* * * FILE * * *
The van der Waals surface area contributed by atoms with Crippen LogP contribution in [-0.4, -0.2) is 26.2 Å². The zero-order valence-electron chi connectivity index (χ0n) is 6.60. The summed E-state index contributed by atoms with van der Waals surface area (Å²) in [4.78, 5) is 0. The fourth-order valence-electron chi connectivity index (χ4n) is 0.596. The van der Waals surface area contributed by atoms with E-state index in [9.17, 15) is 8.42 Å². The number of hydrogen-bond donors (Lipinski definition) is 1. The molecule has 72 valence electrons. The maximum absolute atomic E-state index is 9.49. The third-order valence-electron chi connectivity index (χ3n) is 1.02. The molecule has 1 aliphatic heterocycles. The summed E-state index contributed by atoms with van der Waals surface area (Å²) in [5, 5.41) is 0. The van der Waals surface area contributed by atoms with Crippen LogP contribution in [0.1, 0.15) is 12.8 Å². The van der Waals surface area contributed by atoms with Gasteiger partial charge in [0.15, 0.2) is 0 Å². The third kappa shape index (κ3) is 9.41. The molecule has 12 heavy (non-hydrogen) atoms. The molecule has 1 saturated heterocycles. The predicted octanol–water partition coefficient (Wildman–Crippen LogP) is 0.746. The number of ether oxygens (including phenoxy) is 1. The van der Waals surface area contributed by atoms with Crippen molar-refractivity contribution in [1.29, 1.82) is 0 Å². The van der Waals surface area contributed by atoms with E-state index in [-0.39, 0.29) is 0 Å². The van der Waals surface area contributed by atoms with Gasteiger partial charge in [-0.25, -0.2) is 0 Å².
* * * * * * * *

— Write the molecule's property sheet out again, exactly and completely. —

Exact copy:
The van der Waals surface area contributed by atoms with Crippen LogP contribution in [-0.4, -0.2) is 26.2 Å². The zero-order valence-electron chi connectivity index (χ0n) is 6.60. The summed E-state index contributed by atoms with van der Waals surface area (Å²) in [4.78, 5) is 0. The fourth-order valence-electron chi connectivity index (χ4n) is 0.596. The van der Waals surface area contributed by atoms with E-state index in [9.17, 15) is 8.42 Å². The number of hydrogen-bond donors (Lipinski definition) is 1. The molecule has 72 valence electrons. The maximum absolute atomic E-state index is 9.49. The third-order valence-electron chi connectivity index (χ3n) is 1.02. The molecule has 1 aliphatic heterocycles. The summed E-state index contributed by atoms with van der Waals surface area (Å²) in [5, 5.41) is 0. The van der Waals surface area contributed by atoms with Crippen LogP contribution in [0.1, 0.15) is 12.8 Å². The van der Waals surface area contributed by atoms with Gasteiger partial charge in [0.15, 0.2) is 0 Å². The third kappa shape index (κ3) is 9.41. The molecule has 12 heavy (non-hydrogen) atoms. The molecule has 1 saturated heterocycles. The predicted octanol–water partition coefficient (Wildman–Crippen LogP) is 0.746. The number of ether oxygens (including phenoxy) is 1. The van der Waals surface area contributed by atoms with Crippen molar-refractivity contribution in [1.29, 1.82) is 0 Å². The van der Waals surface area contributed by atoms with E-state index in [-0.39, 0.29) is 0 Å². The van der Waals surface area contributed by atoms with Gasteiger partial charge in [-0.25, -0.2) is 0 Å².